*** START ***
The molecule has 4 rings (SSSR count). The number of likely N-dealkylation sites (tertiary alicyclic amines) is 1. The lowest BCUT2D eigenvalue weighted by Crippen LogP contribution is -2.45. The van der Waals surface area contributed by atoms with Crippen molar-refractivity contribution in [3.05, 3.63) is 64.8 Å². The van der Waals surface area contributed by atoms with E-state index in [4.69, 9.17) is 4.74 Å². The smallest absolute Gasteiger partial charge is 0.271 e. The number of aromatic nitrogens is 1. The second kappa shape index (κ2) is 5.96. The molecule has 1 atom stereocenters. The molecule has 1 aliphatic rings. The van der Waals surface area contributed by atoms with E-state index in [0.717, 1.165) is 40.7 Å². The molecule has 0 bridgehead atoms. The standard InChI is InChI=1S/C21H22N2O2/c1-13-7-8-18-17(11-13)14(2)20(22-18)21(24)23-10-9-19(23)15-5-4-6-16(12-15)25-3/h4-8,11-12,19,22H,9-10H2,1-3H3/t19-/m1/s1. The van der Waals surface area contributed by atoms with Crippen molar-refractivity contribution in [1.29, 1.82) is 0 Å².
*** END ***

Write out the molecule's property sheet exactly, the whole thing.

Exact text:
The molecule has 4 rings (SSSR count). The number of likely N-dealkylation sites (tertiary alicyclic amines) is 1. The lowest BCUT2D eigenvalue weighted by Crippen LogP contribution is -2.45. The van der Waals surface area contributed by atoms with Crippen molar-refractivity contribution in [3.05, 3.63) is 64.8 Å². The van der Waals surface area contributed by atoms with E-state index in [4.69, 9.17) is 4.74 Å². The smallest absolute Gasteiger partial charge is 0.271 e. The number of aromatic nitrogens is 1. The second kappa shape index (κ2) is 5.96. The molecule has 1 atom stereocenters. The molecule has 1 aliphatic rings. The van der Waals surface area contributed by atoms with E-state index in [0.717, 1.165) is 40.7 Å². The molecule has 0 bridgehead atoms. The standard InChI is InChI=1S/C21H22N2O2/c1-13-7-8-18-17(11-13)14(2)20(22-18)21(24)23-10-9-19(23)15-5-4-6-16(12-15)25-3/h4-8,11-12,19,22H,9-10H2,1-3H3/t19-/m1/s1. The van der Waals surface area contributed by atoms with Crippen molar-refractivity contribution in [1.29, 1.82) is 0 Å².